What would make the hurt and sorrow of being different go away? Changing the wording in the Catechism? Offering same-sex wedding ceremonies at mass? Compelling Catholic agencies to provide children for adoption to same-sex couples? Or would none of that really take away the hurt and sorrow of being different . . . or the challenge of accepting that difference and molding it into a virtue leading to eternal life?

Trent Shannon
2 months ago

For me, not calling the action disordered. Is heterosexual action outside of marriage disordered? At the least, consider homosexual actions on par with extramarital sex, not the uber egregious sin its considered as

Revisiting the "natural law" and the scriptural position, looking at it as a product of its time, and determening if it still fits with the modern understanding of psychology, biology, etc

Looking at the gethsemenal journey of gay/bisexual catholics - the innocent judged by the high priest, Pilate; the scourging, the crowning of thorns - just calling it a cross to bear skips the authoritarian decision (natural law) we face; the mental anguish of being born against that decision, the bullying and public mocking by public figures, castigation from the pulpit etc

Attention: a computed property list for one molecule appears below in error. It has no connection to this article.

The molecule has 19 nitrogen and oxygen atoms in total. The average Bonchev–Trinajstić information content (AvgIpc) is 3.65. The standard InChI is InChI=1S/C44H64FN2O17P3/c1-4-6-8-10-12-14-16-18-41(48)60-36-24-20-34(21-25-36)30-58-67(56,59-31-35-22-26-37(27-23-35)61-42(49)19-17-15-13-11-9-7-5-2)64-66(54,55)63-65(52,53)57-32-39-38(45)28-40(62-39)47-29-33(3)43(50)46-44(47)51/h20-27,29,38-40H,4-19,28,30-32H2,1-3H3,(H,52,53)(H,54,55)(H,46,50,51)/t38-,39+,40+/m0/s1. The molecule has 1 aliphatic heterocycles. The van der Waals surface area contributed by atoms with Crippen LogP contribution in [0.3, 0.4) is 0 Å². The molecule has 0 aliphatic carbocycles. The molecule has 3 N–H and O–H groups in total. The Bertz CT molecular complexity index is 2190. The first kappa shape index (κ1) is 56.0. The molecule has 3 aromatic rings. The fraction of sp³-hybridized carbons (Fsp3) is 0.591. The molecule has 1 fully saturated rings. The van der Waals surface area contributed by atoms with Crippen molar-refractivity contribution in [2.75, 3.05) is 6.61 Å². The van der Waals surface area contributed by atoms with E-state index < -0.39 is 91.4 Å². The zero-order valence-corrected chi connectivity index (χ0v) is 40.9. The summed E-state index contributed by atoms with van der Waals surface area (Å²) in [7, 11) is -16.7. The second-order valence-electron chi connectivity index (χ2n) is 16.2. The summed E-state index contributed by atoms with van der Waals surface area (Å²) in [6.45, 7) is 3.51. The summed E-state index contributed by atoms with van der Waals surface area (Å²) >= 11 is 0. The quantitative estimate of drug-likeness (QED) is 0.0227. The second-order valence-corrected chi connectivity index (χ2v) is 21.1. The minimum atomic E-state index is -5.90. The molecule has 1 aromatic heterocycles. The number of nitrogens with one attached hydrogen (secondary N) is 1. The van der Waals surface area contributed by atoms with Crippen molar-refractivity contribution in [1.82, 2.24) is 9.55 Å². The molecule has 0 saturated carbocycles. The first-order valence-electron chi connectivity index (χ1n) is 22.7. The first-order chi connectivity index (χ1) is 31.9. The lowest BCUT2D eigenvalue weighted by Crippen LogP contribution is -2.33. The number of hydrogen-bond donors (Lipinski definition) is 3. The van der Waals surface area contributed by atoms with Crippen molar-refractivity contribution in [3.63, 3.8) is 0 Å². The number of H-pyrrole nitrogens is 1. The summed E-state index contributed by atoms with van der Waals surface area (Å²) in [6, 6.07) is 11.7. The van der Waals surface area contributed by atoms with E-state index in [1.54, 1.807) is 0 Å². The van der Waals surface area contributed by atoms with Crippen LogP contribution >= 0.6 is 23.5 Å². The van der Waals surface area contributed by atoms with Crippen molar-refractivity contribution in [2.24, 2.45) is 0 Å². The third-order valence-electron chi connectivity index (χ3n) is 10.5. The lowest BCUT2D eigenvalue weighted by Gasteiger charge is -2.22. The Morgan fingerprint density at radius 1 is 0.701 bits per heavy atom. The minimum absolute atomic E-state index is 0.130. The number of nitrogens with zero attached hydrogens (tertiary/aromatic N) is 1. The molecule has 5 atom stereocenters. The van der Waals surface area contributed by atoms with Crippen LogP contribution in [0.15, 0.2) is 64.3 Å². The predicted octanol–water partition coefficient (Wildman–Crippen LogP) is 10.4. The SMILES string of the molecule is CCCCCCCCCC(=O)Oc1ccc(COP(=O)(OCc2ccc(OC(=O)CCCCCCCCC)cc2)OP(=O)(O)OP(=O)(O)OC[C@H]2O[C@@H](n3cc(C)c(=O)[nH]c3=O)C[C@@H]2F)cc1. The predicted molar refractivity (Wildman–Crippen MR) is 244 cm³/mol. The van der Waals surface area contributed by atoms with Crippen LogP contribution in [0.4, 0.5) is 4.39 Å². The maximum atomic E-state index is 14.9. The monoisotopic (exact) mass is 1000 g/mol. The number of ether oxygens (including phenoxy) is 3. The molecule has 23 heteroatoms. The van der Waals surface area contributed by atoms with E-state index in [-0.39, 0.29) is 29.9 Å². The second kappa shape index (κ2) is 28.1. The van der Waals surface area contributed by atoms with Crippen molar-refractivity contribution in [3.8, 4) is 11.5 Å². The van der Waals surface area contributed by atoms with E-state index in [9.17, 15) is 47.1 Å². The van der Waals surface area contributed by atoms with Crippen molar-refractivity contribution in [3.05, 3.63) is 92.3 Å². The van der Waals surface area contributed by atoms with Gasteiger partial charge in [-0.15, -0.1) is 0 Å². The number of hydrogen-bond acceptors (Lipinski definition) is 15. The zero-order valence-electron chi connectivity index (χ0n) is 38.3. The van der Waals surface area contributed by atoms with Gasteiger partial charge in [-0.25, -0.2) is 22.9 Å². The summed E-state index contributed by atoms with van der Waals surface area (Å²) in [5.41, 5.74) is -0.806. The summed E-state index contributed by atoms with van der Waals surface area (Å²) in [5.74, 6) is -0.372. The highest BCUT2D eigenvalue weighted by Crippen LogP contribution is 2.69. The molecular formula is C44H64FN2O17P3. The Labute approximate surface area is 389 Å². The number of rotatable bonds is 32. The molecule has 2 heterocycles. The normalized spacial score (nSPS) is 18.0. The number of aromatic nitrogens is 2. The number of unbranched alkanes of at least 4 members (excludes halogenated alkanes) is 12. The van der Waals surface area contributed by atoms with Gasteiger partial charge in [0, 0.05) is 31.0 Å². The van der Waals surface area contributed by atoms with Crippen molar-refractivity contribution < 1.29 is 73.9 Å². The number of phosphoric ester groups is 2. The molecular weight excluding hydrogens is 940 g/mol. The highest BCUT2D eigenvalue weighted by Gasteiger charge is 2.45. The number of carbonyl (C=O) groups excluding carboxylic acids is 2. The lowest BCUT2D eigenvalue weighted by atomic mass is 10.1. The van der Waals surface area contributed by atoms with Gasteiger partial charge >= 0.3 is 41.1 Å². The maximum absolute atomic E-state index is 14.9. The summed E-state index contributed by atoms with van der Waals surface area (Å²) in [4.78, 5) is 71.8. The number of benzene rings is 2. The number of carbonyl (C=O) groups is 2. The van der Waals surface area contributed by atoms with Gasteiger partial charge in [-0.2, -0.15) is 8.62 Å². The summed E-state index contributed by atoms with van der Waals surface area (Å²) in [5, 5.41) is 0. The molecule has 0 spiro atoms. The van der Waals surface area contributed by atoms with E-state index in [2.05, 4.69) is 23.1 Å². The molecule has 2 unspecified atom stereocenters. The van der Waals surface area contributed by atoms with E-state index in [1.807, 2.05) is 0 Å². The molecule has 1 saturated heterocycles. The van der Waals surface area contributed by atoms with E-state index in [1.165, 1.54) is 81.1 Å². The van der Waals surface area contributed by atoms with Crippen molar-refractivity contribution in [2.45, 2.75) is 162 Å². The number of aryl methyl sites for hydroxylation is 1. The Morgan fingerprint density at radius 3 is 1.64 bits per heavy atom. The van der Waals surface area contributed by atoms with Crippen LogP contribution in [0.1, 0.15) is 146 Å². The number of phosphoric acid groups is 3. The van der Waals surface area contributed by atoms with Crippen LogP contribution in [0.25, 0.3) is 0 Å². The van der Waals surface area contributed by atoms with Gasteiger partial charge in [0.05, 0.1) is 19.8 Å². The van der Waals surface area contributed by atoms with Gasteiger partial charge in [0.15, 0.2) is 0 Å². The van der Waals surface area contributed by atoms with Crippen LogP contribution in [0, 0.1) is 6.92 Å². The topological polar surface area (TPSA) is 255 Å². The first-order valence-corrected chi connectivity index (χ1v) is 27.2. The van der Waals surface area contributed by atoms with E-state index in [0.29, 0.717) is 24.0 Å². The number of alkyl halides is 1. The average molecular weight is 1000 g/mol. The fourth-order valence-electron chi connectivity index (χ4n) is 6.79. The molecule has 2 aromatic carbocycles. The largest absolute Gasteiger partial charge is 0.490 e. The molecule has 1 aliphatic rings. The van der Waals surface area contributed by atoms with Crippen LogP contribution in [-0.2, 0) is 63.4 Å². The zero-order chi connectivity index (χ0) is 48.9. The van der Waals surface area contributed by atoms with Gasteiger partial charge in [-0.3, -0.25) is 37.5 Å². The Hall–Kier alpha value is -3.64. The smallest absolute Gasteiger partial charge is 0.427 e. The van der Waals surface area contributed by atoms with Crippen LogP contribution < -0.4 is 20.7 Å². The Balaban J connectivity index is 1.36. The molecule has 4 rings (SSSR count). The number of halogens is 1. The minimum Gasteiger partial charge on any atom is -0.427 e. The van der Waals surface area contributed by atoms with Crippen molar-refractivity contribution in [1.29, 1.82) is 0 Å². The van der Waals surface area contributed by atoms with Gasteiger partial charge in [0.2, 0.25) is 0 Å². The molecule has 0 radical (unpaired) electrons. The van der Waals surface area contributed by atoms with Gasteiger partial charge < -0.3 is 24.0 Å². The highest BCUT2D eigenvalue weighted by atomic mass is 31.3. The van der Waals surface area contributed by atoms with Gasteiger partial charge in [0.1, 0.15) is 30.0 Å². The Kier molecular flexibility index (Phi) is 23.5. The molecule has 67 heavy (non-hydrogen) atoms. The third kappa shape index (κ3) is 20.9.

One of your suggestions is good too, permitting adoption by married same sex couples.

My two cents

J Brookbank
2 months ago

Patrick, thank you. I can't say more than that at this moment. This gorgeous piece of writing takes my breath away and my heart hurts. I hear you and I see you.

Paul Hierholzer
2 months ago

Patrick: Your sexuality is not evil, and you are loved. I admire your loyalty to your church, and I pray you find the person of your dreams.

David Mollon
2 months ago

Patrick, your writing is achingly beautiful and moving. I now feel that I do know you, or at least some of the pain your faith has encountered. I am humbled by your truth. You are made in God’s image. God loves you. You are not disordered, intrinsically or otherwise. I am compelled by my faith to love you. The Jesus I know would not and does not deprive you of the joy of loving who you love. The Jesus I know would comfort you and let you live your truth. May God bless you and hold you in his hands.

Irene Baldwin
2 months ago

Thank you for speaking out.

Peggy Rowe-Linn
2 months ago

Thank you for your honesty. Chastity pains all of us at different times in our lives and for different reasons. I endorse what John Patrick Riley says and add: When did it become more appropriate to define our entire being by our sexual identity? I am so much more than my sexuality or my sexual attraction. I am a child of God. I am created to be a visible sign of Christ’s love on earth—nothing more and, most importantly, nothing less.

Tim O'Leary
2 months ago